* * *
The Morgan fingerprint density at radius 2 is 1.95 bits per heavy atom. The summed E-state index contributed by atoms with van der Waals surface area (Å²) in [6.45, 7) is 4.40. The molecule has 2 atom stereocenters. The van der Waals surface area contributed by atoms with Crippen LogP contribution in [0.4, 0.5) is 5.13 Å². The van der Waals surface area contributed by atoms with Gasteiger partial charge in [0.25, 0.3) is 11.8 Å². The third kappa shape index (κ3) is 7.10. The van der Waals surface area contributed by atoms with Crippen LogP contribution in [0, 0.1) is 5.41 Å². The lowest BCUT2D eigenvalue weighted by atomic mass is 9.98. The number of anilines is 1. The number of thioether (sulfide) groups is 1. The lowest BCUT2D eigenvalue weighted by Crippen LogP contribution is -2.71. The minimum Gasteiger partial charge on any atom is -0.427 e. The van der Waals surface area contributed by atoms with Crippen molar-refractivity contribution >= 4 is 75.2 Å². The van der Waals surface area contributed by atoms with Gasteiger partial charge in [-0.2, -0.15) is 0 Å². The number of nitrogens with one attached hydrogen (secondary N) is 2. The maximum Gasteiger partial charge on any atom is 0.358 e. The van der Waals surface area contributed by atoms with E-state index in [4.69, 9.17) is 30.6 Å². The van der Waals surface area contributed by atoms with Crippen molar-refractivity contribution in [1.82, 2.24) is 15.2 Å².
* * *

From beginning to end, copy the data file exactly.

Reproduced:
The Morgan fingerprint density at radius 2 is 1.95 bits per heavy atom. The summed E-state index contributed by atoms with van der Waals surface area (Å²) in [6.45, 7) is 4.40. The molecule has 2 atom stereocenters. The van der Waals surface area contributed by atoms with Crippen LogP contribution in [0.4, 0.5) is 5.13 Å². The van der Waals surface area contributed by atoms with Gasteiger partial charge in [0.25, 0.3) is 11.8 Å². The third kappa shape index (κ3) is 7.10. The van der Waals surface area contributed by atoms with Crippen LogP contribution in [0, 0.1) is 5.41 Å². The lowest BCUT2D eigenvalue weighted by atomic mass is 9.98. The number of anilines is 1. The number of thioether (sulfide) groups is 1. The lowest BCUT2D eigenvalue weighted by Crippen LogP contribution is -2.71. The minimum Gasteiger partial charge on any atom is -0.427 e. The van der Waals surface area contributed by atoms with Crippen molar-refractivity contribution >= 4 is 75.2 Å². The van der Waals surface area contributed by atoms with Gasteiger partial charge in [-0.2, -0.15) is 0 Å². The number of nitrogens with one attached hydrogen (secondary N) is 2. The maximum Gasteiger partial charge on any atom is 0.358 e. The van der Waals surface area contributed by atoms with E-state index in [4.69, 9.17) is 30.6 Å². The van der Waals surface area contributed by atoms with Crippen molar-refractivity contribution in [1.82, 2.24) is 15.2 Å².